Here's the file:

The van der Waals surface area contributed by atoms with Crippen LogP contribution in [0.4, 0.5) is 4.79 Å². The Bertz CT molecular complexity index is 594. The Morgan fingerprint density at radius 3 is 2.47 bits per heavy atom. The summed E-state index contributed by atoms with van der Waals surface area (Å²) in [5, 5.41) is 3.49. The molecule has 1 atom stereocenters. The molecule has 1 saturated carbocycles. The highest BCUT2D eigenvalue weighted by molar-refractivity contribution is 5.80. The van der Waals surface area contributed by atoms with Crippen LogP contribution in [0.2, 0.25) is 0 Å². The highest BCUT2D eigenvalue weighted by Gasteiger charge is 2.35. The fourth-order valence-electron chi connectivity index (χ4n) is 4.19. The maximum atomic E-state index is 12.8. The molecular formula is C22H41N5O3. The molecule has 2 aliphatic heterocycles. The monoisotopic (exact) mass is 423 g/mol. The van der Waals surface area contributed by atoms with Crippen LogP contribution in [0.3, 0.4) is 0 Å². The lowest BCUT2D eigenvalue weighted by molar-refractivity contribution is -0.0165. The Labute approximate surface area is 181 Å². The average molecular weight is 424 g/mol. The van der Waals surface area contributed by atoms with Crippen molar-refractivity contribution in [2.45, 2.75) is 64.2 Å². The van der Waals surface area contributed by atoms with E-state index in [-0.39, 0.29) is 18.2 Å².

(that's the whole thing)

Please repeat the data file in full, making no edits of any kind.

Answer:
The van der Waals surface area contributed by atoms with Crippen LogP contribution in [0.4, 0.5) is 4.79 Å². The Bertz CT molecular complexity index is 594. The Morgan fingerprint density at radius 3 is 2.47 bits per heavy atom. The summed E-state index contributed by atoms with van der Waals surface area (Å²) in [5, 5.41) is 3.49. The molecule has 1 atom stereocenters. The molecule has 1 saturated carbocycles. The highest BCUT2D eigenvalue weighted by molar-refractivity contribution is 5.80. The van der Waals surface area contributed by atoms with Crippen LogP contribution in [0.2, 0.25) is 0 Å². The highest BCUT2D eigenvalue weighted by Gasteiger charge is 2.35. The fourth-order valence-electron chi connectivity index (χ4n) is 4.19. The maximum atomic E-state index is 12.8. The molecular formula is C22H41N5O3. The molecule has 2 aliphatic heterocycles. The monoisotopic (exact) mass is 423 g/mol. The van der Waals surface area contributed by atoms with Crippen LogP contribution in [0.3, 0.4) is 0 Å². The lowest BCUT2D eigenvalue weighted by molar-refractivity contribution is -0.0165. The Labute approximate surface area is 181 Å². The average molecular weight is 424 g/mol. The van der Waals surface area contributed by atoms with Crippen molar-refractivity contribution in [2.45, 2.75) is 64.2 Å². The van der Waals surface area contributed by atoms with E-state index in [-0.39, 0.29) is 18.2 Å².